If the difference in quality should seem obvious now, it is not reflected in pricing, in our view. Figure 3 shows these consistent valuations by comparing US and European credit spreads in the investment-grade and high-yield markets. If US credit looked expensive until the beginning of the 2022 rates shock, it has since been largely repriced and become cheaper relative to Europe. As the March banking crisis hit, this situation reversed, leading both credit markets to look equally expensive. Now we have reached a point when – according to our metrics – both regions are similarly priced, and yet we see the previously mentioned difference in terms of credit quality and ratings drift. US and European credit trade at the same price, but do not offer the same quality.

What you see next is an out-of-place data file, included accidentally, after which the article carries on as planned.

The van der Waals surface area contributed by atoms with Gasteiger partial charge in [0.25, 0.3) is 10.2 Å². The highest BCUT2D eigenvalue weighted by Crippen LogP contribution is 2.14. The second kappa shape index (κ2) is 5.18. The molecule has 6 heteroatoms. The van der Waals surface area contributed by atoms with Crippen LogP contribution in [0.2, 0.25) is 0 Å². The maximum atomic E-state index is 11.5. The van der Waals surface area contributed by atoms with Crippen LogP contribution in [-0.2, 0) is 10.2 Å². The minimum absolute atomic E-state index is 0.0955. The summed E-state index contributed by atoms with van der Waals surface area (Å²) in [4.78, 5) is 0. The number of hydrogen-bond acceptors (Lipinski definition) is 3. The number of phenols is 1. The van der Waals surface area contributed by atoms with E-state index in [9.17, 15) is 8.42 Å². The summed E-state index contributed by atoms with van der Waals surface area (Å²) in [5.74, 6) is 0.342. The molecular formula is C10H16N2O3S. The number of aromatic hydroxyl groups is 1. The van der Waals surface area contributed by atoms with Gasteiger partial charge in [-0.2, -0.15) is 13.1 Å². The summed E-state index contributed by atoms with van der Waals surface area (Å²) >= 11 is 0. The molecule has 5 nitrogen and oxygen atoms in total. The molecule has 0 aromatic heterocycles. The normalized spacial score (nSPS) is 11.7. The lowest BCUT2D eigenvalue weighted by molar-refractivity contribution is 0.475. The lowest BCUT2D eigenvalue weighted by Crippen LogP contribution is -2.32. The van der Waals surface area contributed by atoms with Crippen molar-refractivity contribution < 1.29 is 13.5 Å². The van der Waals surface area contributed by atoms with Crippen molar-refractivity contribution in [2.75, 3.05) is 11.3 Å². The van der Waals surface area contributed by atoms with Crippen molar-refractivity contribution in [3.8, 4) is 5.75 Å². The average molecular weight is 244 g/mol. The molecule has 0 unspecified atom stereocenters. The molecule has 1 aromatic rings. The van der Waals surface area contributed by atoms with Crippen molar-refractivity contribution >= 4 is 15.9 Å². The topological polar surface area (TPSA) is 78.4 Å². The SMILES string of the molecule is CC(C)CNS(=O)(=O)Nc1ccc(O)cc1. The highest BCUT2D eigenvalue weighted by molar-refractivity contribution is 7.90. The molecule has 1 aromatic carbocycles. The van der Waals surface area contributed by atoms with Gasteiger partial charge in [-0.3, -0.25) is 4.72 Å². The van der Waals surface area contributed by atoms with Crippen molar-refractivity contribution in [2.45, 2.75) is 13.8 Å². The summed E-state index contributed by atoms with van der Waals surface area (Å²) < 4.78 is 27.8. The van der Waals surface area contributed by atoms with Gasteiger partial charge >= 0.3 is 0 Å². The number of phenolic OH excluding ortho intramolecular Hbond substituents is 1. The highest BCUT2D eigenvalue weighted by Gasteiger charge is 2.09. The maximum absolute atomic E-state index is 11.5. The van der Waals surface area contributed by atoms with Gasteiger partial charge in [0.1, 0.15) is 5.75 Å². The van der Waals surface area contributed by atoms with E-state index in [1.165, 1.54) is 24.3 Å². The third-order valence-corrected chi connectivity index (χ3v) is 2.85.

Figure 3. US and European credit spreads: relative cheapness

Source: Bloomberg, LOIM

By factoring in the overall yield rather than focusing on the pure spread, and hedging back to the reference currency, European credit appears to offer even better value *see figure 4). This is quite counterintuitive to the economic backdrop and provides potential opportunities, in our view.


Figure 4. US and European yield-to-worst: relative cheapness


What is happening on a macro level?

The macro situation is likely responsible for one of the key triggers that has improved the relative attractiveness of European credit. Spreads are cyclical, and a relative deterioration between the two economic zones could explain a preference for one over the other.

Figure 5 shows a comparison between our relative growth nowcasters (US versus Eurozone) compared with transatlantic high-yield spreads. The message from that chart is not supportive (relatively speaking) for US credit. Growth conditions in the US have deteriorated much more that in the Eurozone, according to our indicator. This is consistent, as mentioned above, with the ratings deterioration anticipated by Moody’s, and the situation has historically been associated with higher spreads in the US than in Europe. But that is currently not the case.